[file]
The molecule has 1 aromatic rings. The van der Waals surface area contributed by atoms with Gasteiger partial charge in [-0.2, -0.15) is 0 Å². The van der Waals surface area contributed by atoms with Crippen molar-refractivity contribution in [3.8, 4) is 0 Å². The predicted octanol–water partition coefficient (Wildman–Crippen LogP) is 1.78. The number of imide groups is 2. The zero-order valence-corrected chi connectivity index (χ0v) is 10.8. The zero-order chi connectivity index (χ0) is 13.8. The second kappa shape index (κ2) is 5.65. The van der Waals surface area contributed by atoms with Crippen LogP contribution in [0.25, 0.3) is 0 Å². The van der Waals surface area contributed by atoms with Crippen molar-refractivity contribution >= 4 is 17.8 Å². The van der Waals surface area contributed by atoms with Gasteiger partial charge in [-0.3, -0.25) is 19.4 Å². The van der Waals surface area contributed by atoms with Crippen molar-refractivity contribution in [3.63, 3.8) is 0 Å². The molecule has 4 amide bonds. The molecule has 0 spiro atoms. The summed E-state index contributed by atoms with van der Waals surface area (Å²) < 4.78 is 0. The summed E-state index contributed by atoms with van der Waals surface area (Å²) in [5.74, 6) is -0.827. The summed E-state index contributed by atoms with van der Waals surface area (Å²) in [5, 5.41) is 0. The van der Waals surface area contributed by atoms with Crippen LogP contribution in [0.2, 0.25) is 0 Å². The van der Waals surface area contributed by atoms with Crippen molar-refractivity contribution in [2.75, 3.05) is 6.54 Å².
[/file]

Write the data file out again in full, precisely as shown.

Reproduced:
The molecule has 1 aromatic rings. The van der Waals surface area contributed by atoms with Gasteiger partial charge in [-0.2, -0.15) is 0 Å². The van der Waals surface area contributed by atoms with Crippen molar-refractivity contribution in [3.8, 4) is 0 Å². The predicted octanol–water partition coefficient (Wildman–Crippen LogP) is 1.78. The number of imide groups is 2. The zero-order valence-corrected chi connectivity index (χ0v) is 10.8. The zero-order chi connectivity index (χ0) is 13.8. The second kappa shape index (κ2) is 5.65. The van der Waals surface area contributed by atoms with Crippen LogP contribution in [0.25, 0.3) is 0 Å². The van der Waals surface area contributed by atoms with Crippen molar-refractivity contribution >= 4 is 17.8 Å². The van der Waals surface area contributed by atoms with Gasteiger partial charge in [-0.3, -0.25) is 19.4 Å². The van der Waals surface area contributed by atoms with Crippen molar-refractivity contribution in [3.63, 3.8) is 0 Å². The molecule has 4 amide bonds. The molecule has 0 spiro atoms. The summed E-state index contributed by atoms with van der Waals surface area (Å²) < 4.78 is 0. The summed E-state index contributed by atoms with van der Waals surface area (Å²) in [5.74, 6) is -0.827. The summed E-state index contributed by atoms with van der Waals surface area (Å²) in [5, 5.41) is 0. The van der Waals surface area contributed by atoms with Crippen LogP contribution in [0.2, 0.25) is 0 Å². The van der Waals surface area contributed by atoms with Crippen molar-refractivity contribution in [2.75, 3.05) is 6.54 Å².